Easy to grow and essential for cottage gardens.
Along with poppies and corn marigolds, cornflowers (Centaurea cyanus) completes the trio of wild flowers associated with fields of wheat. They are popular as ‘wild flowers’ for meadows though, like most annuals they need disturbed soil and will not perpetuate themselves in permanent grassland (meadows). Traditionally bright blue, the range of colours now includes pinks, mauve, white and deep maroon. Heights also vary enormously from the wild 90cm or so to very compact. There is a very low, spreading form that looks as though it has been selected by the local cat as a sofa. I thought it was an abomination until I noticed it was C. cyanoides and actually a wildling rather than a plant-breeders attempt to make a lovely flower hideous. In my self-diagnosed tendency to be awkward I will forgive it since it is a natural habit but I still don’t want it in my hanging baskets.
One reason for this is that cornflowers, like many hardy annuals, have a relatively short period of beauty. And cornflowers, lovely though they are, always have a mix of unopened buds and dead flowers among their perfect blooms. For this reason I don’t think they make great cut flowers, despite what everyone says. It is because I am mean and hate to cut lots of unopened buds along with the flowers and unless you cut individual flowers with 10cm stems you do waste a lot of plant.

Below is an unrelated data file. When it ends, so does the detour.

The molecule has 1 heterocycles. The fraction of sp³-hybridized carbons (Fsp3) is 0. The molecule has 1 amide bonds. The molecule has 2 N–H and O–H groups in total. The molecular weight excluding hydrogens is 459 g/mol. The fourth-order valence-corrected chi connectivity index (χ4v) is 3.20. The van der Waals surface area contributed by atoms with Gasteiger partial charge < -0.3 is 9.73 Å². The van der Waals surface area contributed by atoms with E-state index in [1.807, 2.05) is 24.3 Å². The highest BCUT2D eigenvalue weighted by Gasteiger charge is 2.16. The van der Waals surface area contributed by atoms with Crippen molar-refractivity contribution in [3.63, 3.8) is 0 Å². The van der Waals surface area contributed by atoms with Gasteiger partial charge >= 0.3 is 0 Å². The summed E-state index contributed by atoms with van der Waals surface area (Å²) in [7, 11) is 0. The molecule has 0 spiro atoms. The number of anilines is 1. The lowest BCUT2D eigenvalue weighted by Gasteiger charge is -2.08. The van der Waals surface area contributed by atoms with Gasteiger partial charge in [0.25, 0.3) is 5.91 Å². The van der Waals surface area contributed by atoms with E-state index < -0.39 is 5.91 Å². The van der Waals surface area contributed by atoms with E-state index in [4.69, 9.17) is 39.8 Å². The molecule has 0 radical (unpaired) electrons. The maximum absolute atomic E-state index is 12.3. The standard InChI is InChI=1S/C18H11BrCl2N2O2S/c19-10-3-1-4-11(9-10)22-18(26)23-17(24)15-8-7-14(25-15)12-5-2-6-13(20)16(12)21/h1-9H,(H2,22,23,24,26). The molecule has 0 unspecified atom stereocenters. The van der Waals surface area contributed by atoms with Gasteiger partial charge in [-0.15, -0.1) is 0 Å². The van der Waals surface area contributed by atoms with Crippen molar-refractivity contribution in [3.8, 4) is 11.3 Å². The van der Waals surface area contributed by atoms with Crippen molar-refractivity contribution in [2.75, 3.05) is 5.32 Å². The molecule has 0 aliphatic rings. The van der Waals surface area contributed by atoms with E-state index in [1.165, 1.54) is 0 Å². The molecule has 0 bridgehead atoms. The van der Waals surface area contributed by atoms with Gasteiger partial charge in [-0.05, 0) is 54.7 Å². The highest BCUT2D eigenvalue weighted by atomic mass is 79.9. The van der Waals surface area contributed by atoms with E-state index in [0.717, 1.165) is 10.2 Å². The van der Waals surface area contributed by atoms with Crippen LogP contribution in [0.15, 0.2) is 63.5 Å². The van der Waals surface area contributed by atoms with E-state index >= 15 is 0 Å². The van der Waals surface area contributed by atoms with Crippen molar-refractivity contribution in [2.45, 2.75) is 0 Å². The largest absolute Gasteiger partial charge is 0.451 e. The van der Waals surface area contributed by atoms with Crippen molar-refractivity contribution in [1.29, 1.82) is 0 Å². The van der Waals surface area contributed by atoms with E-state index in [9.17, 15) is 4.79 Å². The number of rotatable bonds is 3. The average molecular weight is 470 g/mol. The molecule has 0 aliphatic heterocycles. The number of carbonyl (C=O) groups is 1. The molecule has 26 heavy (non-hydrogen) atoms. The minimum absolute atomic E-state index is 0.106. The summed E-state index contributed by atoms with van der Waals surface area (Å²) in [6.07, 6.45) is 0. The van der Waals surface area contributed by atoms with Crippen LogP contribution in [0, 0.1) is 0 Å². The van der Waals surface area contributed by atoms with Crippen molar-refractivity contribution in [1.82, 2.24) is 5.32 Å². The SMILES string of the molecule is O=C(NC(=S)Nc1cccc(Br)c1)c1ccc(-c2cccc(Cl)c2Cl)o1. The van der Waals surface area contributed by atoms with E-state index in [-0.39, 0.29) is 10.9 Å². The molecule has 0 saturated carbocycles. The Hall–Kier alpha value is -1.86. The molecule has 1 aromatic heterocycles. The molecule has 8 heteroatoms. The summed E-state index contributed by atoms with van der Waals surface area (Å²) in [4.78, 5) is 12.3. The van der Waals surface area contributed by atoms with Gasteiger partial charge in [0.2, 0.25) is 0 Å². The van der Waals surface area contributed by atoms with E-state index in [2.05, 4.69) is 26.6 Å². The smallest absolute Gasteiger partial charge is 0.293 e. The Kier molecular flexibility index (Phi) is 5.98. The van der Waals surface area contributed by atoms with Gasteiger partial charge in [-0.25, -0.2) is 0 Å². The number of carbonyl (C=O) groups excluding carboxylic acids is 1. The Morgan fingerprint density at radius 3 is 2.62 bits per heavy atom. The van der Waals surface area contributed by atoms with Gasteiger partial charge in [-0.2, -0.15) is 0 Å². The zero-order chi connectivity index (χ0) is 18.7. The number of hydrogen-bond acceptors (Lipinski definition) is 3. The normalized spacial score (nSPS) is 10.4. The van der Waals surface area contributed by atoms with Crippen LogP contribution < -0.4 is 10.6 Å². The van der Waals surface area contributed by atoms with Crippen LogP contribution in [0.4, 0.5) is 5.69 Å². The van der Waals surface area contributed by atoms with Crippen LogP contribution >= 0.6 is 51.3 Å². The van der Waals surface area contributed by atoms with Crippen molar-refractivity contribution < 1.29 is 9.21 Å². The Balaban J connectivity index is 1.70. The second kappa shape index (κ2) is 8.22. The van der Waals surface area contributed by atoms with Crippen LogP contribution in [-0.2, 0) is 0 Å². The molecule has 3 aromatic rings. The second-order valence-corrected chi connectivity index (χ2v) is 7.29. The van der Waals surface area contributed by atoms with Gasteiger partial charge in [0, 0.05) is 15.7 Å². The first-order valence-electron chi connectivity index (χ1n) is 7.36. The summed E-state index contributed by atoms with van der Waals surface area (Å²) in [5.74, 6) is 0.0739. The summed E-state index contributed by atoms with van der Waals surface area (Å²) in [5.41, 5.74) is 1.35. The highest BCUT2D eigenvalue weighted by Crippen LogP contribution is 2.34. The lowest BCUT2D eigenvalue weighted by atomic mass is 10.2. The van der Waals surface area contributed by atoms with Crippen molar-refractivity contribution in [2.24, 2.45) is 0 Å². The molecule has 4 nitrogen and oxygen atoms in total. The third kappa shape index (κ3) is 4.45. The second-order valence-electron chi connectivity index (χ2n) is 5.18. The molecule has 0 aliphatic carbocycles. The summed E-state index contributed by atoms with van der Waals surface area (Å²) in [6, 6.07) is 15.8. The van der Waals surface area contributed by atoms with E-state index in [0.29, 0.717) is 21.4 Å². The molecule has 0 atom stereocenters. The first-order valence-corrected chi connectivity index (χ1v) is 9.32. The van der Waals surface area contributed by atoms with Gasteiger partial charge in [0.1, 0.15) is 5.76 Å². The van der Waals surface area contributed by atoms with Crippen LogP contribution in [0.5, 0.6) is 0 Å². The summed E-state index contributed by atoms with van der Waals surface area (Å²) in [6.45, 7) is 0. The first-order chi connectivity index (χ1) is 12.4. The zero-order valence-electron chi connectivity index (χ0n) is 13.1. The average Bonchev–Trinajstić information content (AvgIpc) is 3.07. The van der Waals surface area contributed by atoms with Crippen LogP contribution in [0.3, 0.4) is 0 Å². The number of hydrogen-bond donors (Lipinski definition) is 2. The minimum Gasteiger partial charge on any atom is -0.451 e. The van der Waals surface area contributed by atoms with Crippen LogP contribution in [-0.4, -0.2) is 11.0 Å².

Cornflowers are tall, willowy, elegant plants. They can be sown where they are to bloom in spring, from March to May, or they can be sown in autumn. Autumn sowing is always best for hardy annuals because it allows the plants to make large root systems, in preparation for flowering. Spring sown, the plants rush to flowering no matter how well established the plants and that can mean premature flowers, and fewer of them. After all, the plants just want to flower and set seed. So we should deadhead, but life really is too short to deadhead cornflowers.
I like to sow lots of annuals in spring in cells trays, partly because my soil is not easy to work into a fine tilth at present. But be aware that you have to watch the seedlings carefully and plant them out as soon as they have filled the cell with roots. Thin to no more than three per cell as soon as they germinate – too much competition will force them to bloom prematurely. And plant before they get starved, cramped or in any way stressed or, again, they will run to flower before they have made a decent size.
When sowing in-situ the same principle applies. As soon as the seedlings are about 10cm high they need to be thinned. Water before you start to prevent later wilting, then thin the plants to about 10cm apart. Depending on how thinly you sowed this can involve an awful lot of wasted seedlings. You can remove some carefully and transplant them to fill gaps but not all hardy annuals respond well to this sort of treatment. As soon as you have thinned the seedlings water them well to settle them in.
When it comes to varieties I must say that I like the ‘Classic’ series which all have bicoloured flowers in a range of colours. ‘Classic Fantastic’ is blue and white, ‘Classic Romatic, pink and white and ‘Classic Magic’ purple (burgundy to black) and white. All are a respectable 80cm high.
Reassuringly, Robinson wrote: ‘The young plants stand our hardest winters, and flower better grown thus than if sown in spring.’